AUBURN — New criticism of Androscoggin County's aging dispatching system has ignited fresh calls for modern radio equipment and less politics.
"We've got to repair it or get out of the business," Sheriff Guy Desjardins said Friday.
A growing pile of reports detail radio problems across the county, he said. And Maine Radio, a Scarborough company that has installed dispatching systems statewide, issued a report this week that suggested that deputies could be unsafe if the system is not revamped.
"Because of the age of the equipment, ongoing, and consistent intermittent problems, the console system should be replaced as it could be an officer safety issue," Maine Radio said this week in a letter to Desjardins.
"I've got to respond to this," the sheriff said.
Calls for new equipment have persisted for at least five years, nearly as long as leaders have weighed the politics of who would answer the county's emergency calls.
That question has yet to be resolved. In June, the county's Budget Committee defeated a proposal to spend about $380,000 for upgrades until they saw more documentation behind commissioners' decision to maintain dispatching within the county.
"I'm basically just getting off that bandwagon," Desjardins said. Whatever choice is decided upon by commissioners and the Budget Committee, fixes must be made, he said.
"I know I can't stay status quo," he said.
Randall Greenwood, chairman of the County Commission, agrees that changes must come soon.
"We have to do our due diligence to make sure our officers are safe," he said.
One of the problems seems to be dead spots across the county, from which patrol deputies are unable to talk with each other or with dispatching in Auburn.
Since mid-June, the department has been collecting reports from personnel detailing when and where the dead spots are occurring. And the spots seem to wander.
Desjardins, himself, experienced radio problems Friday on his way to work from Sabattus. For a while, he was hearing only every other word.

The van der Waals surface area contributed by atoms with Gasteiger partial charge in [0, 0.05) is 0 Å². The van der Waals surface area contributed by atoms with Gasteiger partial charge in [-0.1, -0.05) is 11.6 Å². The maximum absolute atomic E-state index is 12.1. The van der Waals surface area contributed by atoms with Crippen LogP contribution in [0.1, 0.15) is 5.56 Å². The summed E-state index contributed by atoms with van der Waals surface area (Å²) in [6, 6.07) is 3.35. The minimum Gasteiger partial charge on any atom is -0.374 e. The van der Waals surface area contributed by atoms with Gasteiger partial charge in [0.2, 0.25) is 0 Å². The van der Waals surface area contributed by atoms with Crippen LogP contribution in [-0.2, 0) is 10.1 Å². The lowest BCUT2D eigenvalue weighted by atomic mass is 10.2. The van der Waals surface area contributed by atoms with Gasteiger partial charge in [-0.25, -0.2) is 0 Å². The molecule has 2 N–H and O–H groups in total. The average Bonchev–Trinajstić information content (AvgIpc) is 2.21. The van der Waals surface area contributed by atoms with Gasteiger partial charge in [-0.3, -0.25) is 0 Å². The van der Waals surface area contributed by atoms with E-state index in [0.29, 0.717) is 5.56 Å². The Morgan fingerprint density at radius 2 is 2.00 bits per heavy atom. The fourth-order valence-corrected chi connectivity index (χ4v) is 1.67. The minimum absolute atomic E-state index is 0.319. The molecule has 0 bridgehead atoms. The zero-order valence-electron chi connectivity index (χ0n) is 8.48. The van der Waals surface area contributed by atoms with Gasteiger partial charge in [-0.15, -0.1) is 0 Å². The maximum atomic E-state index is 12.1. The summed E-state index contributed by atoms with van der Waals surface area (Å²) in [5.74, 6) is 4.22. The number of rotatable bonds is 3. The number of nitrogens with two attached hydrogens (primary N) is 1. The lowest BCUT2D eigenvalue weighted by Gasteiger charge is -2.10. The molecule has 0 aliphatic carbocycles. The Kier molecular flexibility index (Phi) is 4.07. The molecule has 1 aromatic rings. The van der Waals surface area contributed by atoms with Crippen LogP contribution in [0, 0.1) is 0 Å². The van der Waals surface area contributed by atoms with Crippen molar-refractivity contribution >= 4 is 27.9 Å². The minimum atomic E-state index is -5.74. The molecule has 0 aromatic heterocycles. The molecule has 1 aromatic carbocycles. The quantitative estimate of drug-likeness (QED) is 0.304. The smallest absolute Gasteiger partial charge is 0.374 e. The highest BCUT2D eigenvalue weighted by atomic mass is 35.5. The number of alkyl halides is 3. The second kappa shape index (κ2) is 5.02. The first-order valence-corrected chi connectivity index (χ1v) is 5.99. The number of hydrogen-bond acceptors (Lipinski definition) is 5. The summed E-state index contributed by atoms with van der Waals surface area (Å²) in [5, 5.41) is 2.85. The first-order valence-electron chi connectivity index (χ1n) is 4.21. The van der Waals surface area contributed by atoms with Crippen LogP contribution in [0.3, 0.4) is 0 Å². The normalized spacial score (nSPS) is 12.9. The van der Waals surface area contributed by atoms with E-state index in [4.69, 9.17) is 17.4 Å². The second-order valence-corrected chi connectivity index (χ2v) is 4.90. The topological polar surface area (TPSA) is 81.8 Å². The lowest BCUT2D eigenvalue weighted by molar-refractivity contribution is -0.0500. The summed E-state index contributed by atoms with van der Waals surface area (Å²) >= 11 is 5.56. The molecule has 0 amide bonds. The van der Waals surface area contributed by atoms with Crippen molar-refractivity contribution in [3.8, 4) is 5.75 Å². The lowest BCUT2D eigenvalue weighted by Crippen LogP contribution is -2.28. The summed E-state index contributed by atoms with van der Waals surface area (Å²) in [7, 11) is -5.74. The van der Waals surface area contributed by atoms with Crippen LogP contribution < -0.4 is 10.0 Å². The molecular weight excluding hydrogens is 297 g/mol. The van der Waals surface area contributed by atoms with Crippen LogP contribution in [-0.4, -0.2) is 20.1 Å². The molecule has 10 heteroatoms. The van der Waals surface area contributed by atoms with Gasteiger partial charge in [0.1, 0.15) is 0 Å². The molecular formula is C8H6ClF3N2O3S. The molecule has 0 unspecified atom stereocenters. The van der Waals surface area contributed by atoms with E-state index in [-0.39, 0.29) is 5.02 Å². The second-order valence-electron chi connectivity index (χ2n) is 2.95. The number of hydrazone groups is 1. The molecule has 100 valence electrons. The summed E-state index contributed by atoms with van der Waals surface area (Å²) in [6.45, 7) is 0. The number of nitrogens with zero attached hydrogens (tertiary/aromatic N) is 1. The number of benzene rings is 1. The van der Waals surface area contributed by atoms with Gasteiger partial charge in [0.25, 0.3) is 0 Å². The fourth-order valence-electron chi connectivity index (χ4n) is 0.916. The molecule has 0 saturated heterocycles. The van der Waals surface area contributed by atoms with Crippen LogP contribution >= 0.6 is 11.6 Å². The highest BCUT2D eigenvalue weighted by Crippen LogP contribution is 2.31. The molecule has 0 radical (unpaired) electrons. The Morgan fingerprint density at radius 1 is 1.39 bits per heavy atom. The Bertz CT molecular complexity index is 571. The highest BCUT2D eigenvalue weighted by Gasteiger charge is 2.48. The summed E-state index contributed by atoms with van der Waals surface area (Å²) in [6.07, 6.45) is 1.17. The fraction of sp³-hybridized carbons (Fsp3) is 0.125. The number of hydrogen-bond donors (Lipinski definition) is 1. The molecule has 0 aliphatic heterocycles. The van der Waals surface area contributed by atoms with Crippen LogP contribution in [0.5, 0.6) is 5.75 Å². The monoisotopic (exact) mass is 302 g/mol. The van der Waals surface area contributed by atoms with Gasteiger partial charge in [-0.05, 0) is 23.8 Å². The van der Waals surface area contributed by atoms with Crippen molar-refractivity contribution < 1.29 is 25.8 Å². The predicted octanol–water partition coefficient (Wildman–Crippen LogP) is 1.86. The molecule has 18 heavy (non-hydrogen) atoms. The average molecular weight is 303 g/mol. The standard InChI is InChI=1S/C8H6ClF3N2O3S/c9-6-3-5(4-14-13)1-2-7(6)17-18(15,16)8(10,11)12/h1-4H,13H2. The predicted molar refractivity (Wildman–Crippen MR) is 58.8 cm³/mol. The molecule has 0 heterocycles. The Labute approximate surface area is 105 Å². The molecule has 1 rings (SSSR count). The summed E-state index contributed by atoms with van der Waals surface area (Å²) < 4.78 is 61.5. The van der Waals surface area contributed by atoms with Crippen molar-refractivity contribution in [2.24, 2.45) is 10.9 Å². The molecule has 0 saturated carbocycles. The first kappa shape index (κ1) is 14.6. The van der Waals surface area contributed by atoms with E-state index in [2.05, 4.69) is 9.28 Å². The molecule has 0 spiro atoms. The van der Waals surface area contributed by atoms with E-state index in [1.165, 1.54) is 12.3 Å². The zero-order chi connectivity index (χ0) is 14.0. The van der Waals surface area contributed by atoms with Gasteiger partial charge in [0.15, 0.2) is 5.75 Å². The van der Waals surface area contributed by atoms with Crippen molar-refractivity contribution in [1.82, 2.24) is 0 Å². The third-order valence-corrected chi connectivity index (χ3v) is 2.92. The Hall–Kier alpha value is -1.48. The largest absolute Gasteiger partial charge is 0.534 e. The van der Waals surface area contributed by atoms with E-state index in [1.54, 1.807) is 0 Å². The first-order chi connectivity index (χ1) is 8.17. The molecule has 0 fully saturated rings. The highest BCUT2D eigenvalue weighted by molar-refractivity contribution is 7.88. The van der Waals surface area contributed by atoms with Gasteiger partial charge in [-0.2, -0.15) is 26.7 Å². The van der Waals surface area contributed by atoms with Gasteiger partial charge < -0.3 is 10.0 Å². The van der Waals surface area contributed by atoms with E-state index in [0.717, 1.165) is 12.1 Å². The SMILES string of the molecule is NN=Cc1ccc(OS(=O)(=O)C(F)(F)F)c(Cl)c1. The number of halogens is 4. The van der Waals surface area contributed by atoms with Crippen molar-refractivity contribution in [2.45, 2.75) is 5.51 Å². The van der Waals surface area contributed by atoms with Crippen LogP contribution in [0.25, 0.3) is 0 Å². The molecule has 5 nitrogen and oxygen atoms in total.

"I'll be submitting a report today," he said.
In May, a deputy was making an arrest in Poland when he used his hip radio to call for help. Dispatchers never heard the call. Instead, a local firefighter heard the deputy and called the dispatch office. Each deputy also carries a department-issued cellphone, but those can be unreliable also.
Making matters worse is a radio console that dates back to the 1980s. It does a poor job of coordinating between different radio signals, particularly the three radio towers used by the county, a main tower on Goff Hill in Auburn and repeaters in Poland and Leeds. Each cruiser has a 100-watt car radio and every deputy carries a personal, five-watt radio.
As they patrol the county, the deputies must switch between transmission towers or risk missing calls.
It was highlighted in the Maine Radio report.
"The problem that you have with this type of system is the dispatcher knowing which site to call the officer on as they are always moving throughout the county," cited the radio company.
A new system would coordinate the transmissions automatically.
"Twenty or 25 years ago when the system was put in, it was top notch," Greenwood said. "It had every bell and whistle. It did everything it was supposed to do. But technology has changed dramatically in the last 25 years, and even more so in the last 10."
Currently Maine Radio is working on a bid for replacing the system, Greenwood said.
The system will need to be upgraded, even if the Sheriff's Department merges its dispatching with another agency, the commissioner said. And it's portable.
"If we don't consolidate and things stay the same, we need the equipment," Greenwood said. "If we do consolidate with Lewiston-Auburn 911 or Lisbon, we still need the equipment."